In 1911, Thomas Bailey, from Stonehouse, Devonshire, listed as 40, was a boarder in the household of John Milton Mann (53) Fine Art Dealer, in Clifton, Bristol and was employed as a Toll Collector by the Clifton Suspension Bridge Company. Meanwhile, Ada Mary Hartwell (24), from Chadbury, Worcestershire, was in service as a domestic cook in Long Ashton, North Somerset, just outside the boundary of city of Bristol urban area.

Thomas and Ada had two children:
  1. Dorothy Ada Bailey b. 19 Sep 1912 D Quarter BRISTOL Vol 06A Pg 8
  2. Stanley Thomas Bailey b. 1914 S Quarter in BRISTOL Vol 06A Page 7
Then along came the First World War and Thomas Bailey was re-engaged by the Royal Navy in Aug 1914, until his final discharge on 1 Mar 1919. 

Records show Thomas and Ada and both children in Plymouth in 1921.

Ada Mary Bailey died, aged 40, in 1927 in Plymouth Volume 05B Page 427.

Thomas S O Bailey, Widowed, was listed at 25 Victoria Street, Plymouth in 1939 with his daughter Dorothy A Bailey and he died, aged 79, in 1948 D Quarter in PLYMOUTH Volume 07A Page 634.

  • Dorothy A Bailey married Vincent Prete in Plymouth, in 1947.
  • Stanley Thomas Bailey married Vera Muriel Helen Crabb, at Emmanuel Church, Plymouth, on 2 Aug 1941.

Sunday 23 April 2023

Fleet Review, Spithead 23 Apr 1856

Review of the Fleet at Spithead by the Queen, April 23, 1856

On Wednesday, 23 April 1856 (St. George's Day) a "Great Naval Review", by Queen Victoria, of the fleet being prepared for the 1856 Baltic campaign was held at Spithead to celebrate the end of the war - The Russian (Crimean War) War of 1854 - 1856. To discover that one of my relatives had served in that war and took part in the Fleet Review of 1856 was something: to find that there were two of them there, one each from my father's side of the family and the other from my mother's side was a major surprise.

My 2x great-grandfather on my father's side, Thomas Jones, was at the Spithead Review, serving as a Petty Officer on HMS Duke of Wellington.

James Henry Tubb, meanwhile, who was the nephew of Edward Tubb whose daughter married into a branch of my mother's family, had also served during that war, both in the Black Sea, as well as in the Baltic, and was also present at the Fleet Review aboard HMS Nile (1839).

HMS Duke of Wellington was at the head of the Port line, while, this report on the Review in the The Illustrated London News, 26 April 1856 adds, "Abreast of the Port line the Royal George led the Starboard, gigantic in proportions as the Duke, if not as elegant in form. Then came the Nile.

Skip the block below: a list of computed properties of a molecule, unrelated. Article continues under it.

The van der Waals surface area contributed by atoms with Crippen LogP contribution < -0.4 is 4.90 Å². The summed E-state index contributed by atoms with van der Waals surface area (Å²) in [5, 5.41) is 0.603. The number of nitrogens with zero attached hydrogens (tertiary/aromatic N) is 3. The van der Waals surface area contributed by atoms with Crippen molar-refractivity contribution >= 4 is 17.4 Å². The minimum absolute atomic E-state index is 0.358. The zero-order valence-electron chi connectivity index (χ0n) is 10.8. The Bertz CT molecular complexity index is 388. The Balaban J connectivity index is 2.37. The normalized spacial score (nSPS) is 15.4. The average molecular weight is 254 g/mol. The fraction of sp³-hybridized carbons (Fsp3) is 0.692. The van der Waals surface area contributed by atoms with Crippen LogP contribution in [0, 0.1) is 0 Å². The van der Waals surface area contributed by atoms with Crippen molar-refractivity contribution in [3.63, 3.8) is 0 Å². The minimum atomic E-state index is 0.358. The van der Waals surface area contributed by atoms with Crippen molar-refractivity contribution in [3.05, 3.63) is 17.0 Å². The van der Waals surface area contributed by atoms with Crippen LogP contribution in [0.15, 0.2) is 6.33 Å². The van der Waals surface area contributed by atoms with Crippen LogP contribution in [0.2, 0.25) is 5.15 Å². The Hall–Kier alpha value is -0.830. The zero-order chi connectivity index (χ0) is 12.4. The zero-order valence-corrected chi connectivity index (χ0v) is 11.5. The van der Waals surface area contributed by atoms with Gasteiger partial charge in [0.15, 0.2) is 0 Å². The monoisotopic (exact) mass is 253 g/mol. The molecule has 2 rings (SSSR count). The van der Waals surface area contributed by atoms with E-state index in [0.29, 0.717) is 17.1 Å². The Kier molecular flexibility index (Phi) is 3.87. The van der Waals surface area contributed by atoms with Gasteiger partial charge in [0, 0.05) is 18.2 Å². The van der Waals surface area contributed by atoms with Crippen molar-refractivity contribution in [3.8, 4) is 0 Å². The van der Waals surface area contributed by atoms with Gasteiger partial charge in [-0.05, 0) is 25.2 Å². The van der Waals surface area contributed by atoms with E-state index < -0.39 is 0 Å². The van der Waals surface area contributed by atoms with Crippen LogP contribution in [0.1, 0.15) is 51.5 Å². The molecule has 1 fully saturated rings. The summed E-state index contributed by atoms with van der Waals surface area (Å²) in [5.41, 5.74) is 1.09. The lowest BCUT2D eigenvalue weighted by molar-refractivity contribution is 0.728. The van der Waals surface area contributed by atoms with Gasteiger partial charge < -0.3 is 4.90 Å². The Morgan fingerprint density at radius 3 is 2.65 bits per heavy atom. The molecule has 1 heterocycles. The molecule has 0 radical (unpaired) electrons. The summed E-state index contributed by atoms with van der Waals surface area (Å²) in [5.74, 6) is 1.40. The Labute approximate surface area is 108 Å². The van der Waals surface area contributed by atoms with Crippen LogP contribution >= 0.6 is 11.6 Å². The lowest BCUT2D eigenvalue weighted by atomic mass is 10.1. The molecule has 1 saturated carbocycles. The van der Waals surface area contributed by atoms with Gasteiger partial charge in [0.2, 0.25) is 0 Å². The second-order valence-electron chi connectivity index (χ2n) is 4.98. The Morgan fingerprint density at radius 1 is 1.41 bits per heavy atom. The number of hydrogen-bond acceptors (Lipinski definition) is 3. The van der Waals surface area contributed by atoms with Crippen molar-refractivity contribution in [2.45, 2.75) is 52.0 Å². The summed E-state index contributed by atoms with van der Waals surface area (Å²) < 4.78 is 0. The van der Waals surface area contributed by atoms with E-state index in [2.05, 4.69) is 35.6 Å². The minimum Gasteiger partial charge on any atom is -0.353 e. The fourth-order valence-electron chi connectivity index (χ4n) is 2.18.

So both sides of my family were represented, on both sides of the line, almost side-by-side. (It was even more of a surprise when I found a third.)

Tuesday 21 March 2023

Richard Hooper and Annie Louisa Bailey

Probus Village
cc-by-sa/2.0 - © Tony Atkin - geograph.org.uk/p/195028

Richard Hooper (29) Private RM, son of Thomas Hooper and Caroline Huddy, married Annie Louisa Bailey (23), daughter of Thomas Bailey and Lucy Elizabeth Ann Fudge, at the Anglican Church of Saint George in East Stonehouse, Plymouth, on 21 Mar 1883. Listed as Annie Louisa on marriage, registered at birth as Louisa Ann, appears to have been known as Annie. 

Richard Hooper was born on 19 Jan 1854 and baptised on 19 Feb 1854 in Probus, Cornwall. He enlisted in the Royal Marines on 19 Feb 1873. On 5 Jul 1878, he embarked on HMS Iron Duke (1870), which departed Plymouth on 4 August, bound for the China Station. At the time of the 1881 Census, Richard Hooper (27) Private RMLI from Probus, Cornwall, was in Hong Kong Harbour. Iron Duke returned home in January 1883, Richard Hooper left the ship on 15 Mar 1883 and clearly, he and Annie married just days later.

Richard's Royal Marine's record show that by the time he was discharged he was 5 ft 5½ in, had brown hair, hazel eyes and a fresh complexion, with a tattoo of Britannia on his right forearm and a ship on the left forearm.

Richard and Annie had four sons:
  1. Richard William Samuel Hooper b. 1884 S Quarter in EAST STONEHOUSE Volume 05B Page 313, bap. at East Stonehouse, St George in 1884. Died in 1885 J Quarter Volume 05B  Page 204.
  2. Thomas Charles Hooper b. 29 Nov 1887, reg. 1888 M Quarter in EAST STONEHOUSE Volume 05B Page 283
  3. Albert Edward Hooper b. 1893 M Quarter in EAST STONEHOUSE Volume 05B Page 295
  4. Francis Victor Emmanuel Hooper b. 29 Aug 1897 S Quarter in EAST STONEHOUSE Volume 05B Page 283
At Plymouth Division from 16 Mar 1883 until the December that year, Richard Hooper's next assignment was with HMS Royal Adelaide (1828), by then a depot ship. From 1 Oct 1886 until 2 Mar 1888, he was attached to HMS Cambridge, gunnery ship off Plymouth. Stints with Royal Adelaide, HMS Vivid shore establishment (then Royal Navy designation for the barracks at Devonport) followed and finally back to Plymouth Division, Richard Hooper completed 21 years of service in the Royal Marines on 27 Mar 1894.

In 1891, Richard Hooper (37), Annie Hooper (31) and Thomas (3) were living in Edgcumbe Street, East Stonehouse with Annie's mother, Lucy Bailey.

In 1901, Richard Hooper (47) General Labourer from Probus, Cornwall, wife Annie L Hooper (41), Thomas C Hooper (13) Albert E Hooper (8) and Francis E Hooper (4), were still living in Edgcumbe Street, Plymouth. 

In 1911, Richard Hooper (57) was listed as Brewer's Drayman Pensioner Royal Marine Light Infantry, with wife Annie L Hooper (51), Albert E Hooper (18) Solicitor's Clerk, Francis E Hooper (13) and Lucy Mary Lenora Symons (11) visitor. Thomas C Hooper (23) was with the Royal Navy At Sea And In Ports Abroad with HMS Exmouth (1901). He may have been in Malta.

Richard Hooper died, aged 58, in 1912 J Quarter Volume 05B Page 363.

Both Thomas and Frank joined the Royal Navy and both served during WWI. Frank was on HMS New Zealand (1911), during the Battle of Jutland.

In 1921, Annie Louisa Hooper (60) Widowed, was living with her son Albert Edward Hooper (28) and his wife Violet Ethel (28) - who was listed as the head of the household and he husband - at 2, Notte Street, Plymouth.

Annie Hooper died, aged 81, on 8 Sep 1940 (reg. 1940 D Quarter in PLYMOUTH Volume 05B Page 783) and there appears to be an obituary in the Western Morning News, which mentions Richard Hooper.